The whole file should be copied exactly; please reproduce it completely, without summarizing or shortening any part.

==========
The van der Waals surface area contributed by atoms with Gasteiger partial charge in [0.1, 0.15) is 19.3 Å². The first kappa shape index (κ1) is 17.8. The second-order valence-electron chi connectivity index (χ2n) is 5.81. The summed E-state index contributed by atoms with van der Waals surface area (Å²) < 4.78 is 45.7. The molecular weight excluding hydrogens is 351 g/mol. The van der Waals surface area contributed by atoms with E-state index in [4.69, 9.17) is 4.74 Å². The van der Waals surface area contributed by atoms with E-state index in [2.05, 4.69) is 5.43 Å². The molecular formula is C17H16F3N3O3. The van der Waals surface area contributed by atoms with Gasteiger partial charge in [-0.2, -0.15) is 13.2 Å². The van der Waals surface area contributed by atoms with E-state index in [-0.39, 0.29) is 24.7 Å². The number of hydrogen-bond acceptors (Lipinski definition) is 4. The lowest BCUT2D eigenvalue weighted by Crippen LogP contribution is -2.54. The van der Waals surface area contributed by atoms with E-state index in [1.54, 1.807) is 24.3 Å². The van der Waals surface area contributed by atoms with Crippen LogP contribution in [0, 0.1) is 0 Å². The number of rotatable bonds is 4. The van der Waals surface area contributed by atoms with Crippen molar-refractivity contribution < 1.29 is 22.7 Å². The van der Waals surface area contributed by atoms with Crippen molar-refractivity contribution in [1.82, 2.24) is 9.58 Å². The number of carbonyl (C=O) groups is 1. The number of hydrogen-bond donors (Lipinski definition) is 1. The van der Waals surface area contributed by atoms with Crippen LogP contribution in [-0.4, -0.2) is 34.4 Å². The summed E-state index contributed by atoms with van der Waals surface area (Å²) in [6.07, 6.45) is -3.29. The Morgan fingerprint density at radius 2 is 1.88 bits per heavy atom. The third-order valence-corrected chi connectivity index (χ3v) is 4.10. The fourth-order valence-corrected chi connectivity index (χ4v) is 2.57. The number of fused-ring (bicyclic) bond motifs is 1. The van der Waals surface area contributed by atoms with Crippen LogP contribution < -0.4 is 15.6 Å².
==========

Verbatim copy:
The van der Waals surface area contributed by atoms with Gasteiger partial charge in [0.1, 0.15) is 19.3 Å². The first kappa shape index (κ1) is 17.8. The second-order valence-electron chi connectivity index (χ2n) is 5.81. The summed E-state index contributed by atoms with van der Waals surface area (Å²) < 4.78 is 45.7. The molecular weight excluding hydrogens is 351 g/mol. The van der Waals surface area contributed by atoms with E-state index in [4.69, 9.17) is 4.74 Å². The van der Waals surface area contributed by atoms with E-state index in [2.05, 4.69) is 5.43 Å². The molecular formula is C17H16F3N3O3. The van der Waals surface area contributed by atoms with Gasteiger partial charge in [-0.2, -0.15) is 13.2 Å². The van der Waals surface area contributed by atoms with E-state index in [-0.39, 0.29) is 24.7 Å². The number of hydrogen-bond acceptors (Lipinski definition) is 4. The lowest BCUT2D eigenvalue weighted by Crippen LogP contribution is -2.54. The van der Waals surface area contributed by atoms with E-state index in [1.54, 1.807) is 24.3 Å². The van der Waals surface area contributed by atoms with Crippen LogP contribution in [0, 0.1) is 0 Å². The number of rotatable bonds is 4. The van der Waals surface area contributed by atoms with Crippen molar-refractivity contribution < 1.29 is 22.7 Å². The van der Waals surface area contributed by atoms with Crippen molar-refractivity contribution in [1.82, 2.24) is 9.58 Å². The number of carbonyl (C=O) groups is 1. The number of hydrogen-bond donors (Lipinski definition) is 1. The van der Waals surface area contributed by atoms with Crippen LogP contribution in [-0.4, -0.2) is 34.4 Å². The summed E-state index contributed by atoms with van der Waals surface area (Å²) in [6.07, 6.45) is -3.29. The Morgan fingerprint density at radius 2 is 1.88 bits per heavy atom. The third-order valence-corrected chi connectivity index (χ3v) is 4.10. The fourth-order valence-corrected chi connectivity index (χ4v) is 2.57. The number of fused-ring (bicyclic) bond motifs is 1. The van der Waals surface area contributed by atoms with Crippen LogP contribution < -0.4 is 15.6 Å².